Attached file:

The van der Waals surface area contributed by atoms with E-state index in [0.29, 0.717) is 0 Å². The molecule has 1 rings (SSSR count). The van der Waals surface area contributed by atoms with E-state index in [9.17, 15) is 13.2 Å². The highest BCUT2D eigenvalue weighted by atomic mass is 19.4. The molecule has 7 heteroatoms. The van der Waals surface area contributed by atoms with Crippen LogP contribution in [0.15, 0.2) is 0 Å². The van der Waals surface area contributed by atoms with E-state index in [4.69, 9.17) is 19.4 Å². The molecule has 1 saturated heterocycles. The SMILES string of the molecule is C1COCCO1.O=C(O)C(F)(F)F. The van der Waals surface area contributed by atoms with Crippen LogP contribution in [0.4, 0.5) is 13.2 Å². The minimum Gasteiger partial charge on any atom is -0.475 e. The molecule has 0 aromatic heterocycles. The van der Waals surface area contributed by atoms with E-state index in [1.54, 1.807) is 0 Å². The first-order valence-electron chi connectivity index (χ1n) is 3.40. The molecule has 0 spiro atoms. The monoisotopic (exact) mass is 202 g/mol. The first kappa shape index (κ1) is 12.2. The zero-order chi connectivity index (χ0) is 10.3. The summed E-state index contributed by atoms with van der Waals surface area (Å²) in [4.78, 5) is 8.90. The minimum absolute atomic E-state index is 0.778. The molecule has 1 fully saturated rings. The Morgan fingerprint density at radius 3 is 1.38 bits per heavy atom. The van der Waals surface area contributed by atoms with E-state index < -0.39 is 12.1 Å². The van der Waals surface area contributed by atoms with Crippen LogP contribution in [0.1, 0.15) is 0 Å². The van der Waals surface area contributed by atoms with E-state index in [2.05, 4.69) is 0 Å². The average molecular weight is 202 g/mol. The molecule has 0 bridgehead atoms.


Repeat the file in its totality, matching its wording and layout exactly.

The van der Waals surface area contributed by atoms with E-state index in [0.29, 0.717) is 0 Å². The molecule has 1 rings (SSSR count). The van der Waals surface area contributed by atoms with E-state index in [9.17, 15) is 13.2 Å². The highest BCUT2D eigenvalue weighted by atomic mass is 19.4. The molecule has 7 heteroatoms. The van der Waals surface area contributed by atoms with Crippen LogP contribution in [0.15, 0.2) is 0 Å². The van der Waals surface area contributed by atoms with E-state index in [4.69, 9.17) is 19.4 Å². The molecule has 1 saturated heterocycles. The SMILES string of the molecule is C1COCCO1.O=C(O)C(F)(F)F. The van der Waals surface area contributed by atoms with Crippen LogP contribution in [0.4, 0.5) is 13.2 Å². The minimum Gasteiger partial charge on any atom is -0.475 e. The molecule has 0 aromatic heterocycles. The van der Waals surface area contributed by atoms with E-state index in [1.54, 1.807) is 0 Å². The first-order valence-electron chi connectivity index (χ1n) is 3.40. The molecule has 0 spiro atoms. The monoisotopic (exact) mass is 202 g/mol. The first kappa shape index (κ1) is 12.2. The zero-order chi connectivity index (χ0) is 10.3. The summed E-state index contributed by atoms with van der Waals surface area (Å²) in [4.78, 5) is 8.90. The minimum absolute atomic E-state index is 0.778. The molecule has 1 fully saturated rings. The Morgan fingerprint density at radius 3 is 1.38 bits per heavy atom. The van der Waals surface area contributed by atoms with E-state index < -0.39 is 12.1 Å². The van der Waals surface area contributed by atoms with Crippen LogP contribution in [0.1, 0.15) is 0 Å². The van der Waals surface area contributed by atoms with E-state index in [2.05, 4.69) is 0 Å². The average molecular weight is 202 g/mol. The molecule has 0 bridgehead atoms.